The biggest failing being in the seat that Naomi represents and Stormont actually sits in East Belfast. It returned two Alliance MLAs in 2011 neither of whom, Chris Lyttle and Judith Cochrane, were present to vote on this issue leading change for LGBT equality. Kieran McCarthy from the neighbouring Strangford constituency was also missing. Trevor Lunn the Lagan Valley MLA voted against meaning.

According to Hansard Mrs Cochrane and Mr McCarthy were both in the chamber both before and after this vote, though Mr Lyttle may have been absent from the house on other business. Update Chris Lyttle on Saturday did release a statement saying that ill health and personal reasons kept him from the chamber for a number of key issues including this. While is personal opinion in the tradional one man one woman his elected role gives him pleasure to support the decision of party council.

There was overnight a lot of criticism on the Alliance Party's Facebook page. Today there is none!

It has all been removed, but it hasn't been answered. Those four votes could have brought the vote up to one vote, indeed knowing what was going on behind the scenes those in support of the motion thought it was that close with about half an hour to go and were looking for one or two more votes.

I'm a liberal but I don't think the actions of Alliance this morning are very liberal. It may be that someone at party HQ thought it would in some way help the party to hide all the criticism, it just makes people angry and more sceptical of their party's liberal credentials.

Last night I asked Naomi Long on Facebook:

A few months ago you told me off for saying the Alliance Party had failed on Equal Marriage in Belfast City Council vote. You said you needed time to form policy.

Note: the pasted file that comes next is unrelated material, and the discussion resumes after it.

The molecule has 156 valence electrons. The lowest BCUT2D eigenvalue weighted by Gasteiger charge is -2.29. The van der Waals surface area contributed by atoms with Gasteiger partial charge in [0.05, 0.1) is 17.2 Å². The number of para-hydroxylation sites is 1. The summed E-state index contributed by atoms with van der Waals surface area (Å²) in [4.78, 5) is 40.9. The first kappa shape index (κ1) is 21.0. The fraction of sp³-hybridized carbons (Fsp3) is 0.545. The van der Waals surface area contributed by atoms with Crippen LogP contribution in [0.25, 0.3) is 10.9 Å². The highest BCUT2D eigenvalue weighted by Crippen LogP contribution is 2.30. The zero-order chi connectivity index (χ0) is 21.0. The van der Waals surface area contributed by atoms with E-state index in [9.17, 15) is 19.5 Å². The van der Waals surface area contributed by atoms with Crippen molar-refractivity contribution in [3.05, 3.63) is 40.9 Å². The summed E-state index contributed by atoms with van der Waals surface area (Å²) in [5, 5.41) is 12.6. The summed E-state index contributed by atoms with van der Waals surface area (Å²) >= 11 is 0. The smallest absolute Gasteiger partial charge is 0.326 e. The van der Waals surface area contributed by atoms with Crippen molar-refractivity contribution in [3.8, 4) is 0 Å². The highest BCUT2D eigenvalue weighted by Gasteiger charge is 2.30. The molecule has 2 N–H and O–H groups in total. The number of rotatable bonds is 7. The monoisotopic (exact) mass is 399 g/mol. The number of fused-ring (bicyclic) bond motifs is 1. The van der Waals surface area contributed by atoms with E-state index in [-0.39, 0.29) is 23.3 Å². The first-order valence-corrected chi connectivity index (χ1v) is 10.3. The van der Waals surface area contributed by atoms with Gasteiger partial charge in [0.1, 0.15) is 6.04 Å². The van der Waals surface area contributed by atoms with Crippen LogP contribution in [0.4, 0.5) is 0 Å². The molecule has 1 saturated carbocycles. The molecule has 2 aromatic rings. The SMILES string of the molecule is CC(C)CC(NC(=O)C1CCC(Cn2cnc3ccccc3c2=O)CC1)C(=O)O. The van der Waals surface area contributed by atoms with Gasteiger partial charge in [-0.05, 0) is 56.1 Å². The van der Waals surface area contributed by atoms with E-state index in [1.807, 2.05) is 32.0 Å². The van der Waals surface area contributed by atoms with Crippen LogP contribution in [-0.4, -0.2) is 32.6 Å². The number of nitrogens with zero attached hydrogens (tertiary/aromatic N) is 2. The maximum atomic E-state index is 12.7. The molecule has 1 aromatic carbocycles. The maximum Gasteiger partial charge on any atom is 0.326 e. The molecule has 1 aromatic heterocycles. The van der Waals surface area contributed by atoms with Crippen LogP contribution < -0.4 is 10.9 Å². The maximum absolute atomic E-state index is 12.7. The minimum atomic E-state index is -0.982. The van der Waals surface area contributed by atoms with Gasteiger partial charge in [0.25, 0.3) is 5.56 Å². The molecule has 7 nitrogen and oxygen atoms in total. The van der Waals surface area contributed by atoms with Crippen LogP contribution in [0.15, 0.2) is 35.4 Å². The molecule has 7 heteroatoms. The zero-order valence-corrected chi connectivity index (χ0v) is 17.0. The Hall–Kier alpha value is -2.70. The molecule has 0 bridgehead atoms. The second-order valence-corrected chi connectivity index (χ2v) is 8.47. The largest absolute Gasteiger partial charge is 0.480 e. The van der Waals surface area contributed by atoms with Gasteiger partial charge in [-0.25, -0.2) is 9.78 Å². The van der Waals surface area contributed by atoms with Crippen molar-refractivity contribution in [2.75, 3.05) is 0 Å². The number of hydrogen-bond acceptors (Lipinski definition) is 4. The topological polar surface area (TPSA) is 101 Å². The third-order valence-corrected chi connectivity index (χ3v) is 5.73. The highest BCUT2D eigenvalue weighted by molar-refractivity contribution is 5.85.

Well today one of your colleagues and three of your MLAs were missing in action (including both from your constituency). Can I now say that some of the Alliance Party have failed on this without having my head chopped off?

I too have yet to get a response, but I know some within her party agree with me about this. Update she has since responded saying that her position is that as overwhelmingly endorsed by party council.

Update here is Stephen Farry speaking about this on The Nolan Show this morning.

Update 2  It may well be that the Alliance Party had read this blog post as the wording seems to address this post directly. This afternoon on Facebook they wrote the following.

Earlier today the Alliance Party removed a number of posts containing grossly offensive and obscene language. However due to a miscommunication in the attempt to remove these posts, a number of others were mistakenly taken down and the Party would like to apologise for that oversight. The Alliance Party does not believe in censorship and welcomes constructive debate on our Facebook site.

However, the first comment sums it up, the first is from former Chief Executive of the party Gerry Lynch
I didn't see any offensive language. If there was, it was buried deep in one of two very lengthy comments threads. Is there a problem with admitting you screwed this one up, and can we have an explanation for yesterday's debacle? 

Monday, 1 October 2012

Just what is worthless

" is a motion that is as pointless as it is a worthless course on which to embark....

"A serious Assembly should concentrate its efforts on finding Northern Ireland solutions to Northern Ireland problems with health, education and, most importantly, with the economy."

So said Danny Kennedy today about the motion in equal marriage. He later lodged a motion to fly a flag on Ulster Day.

I kid you not.

More on the Equal Marriage debate  later.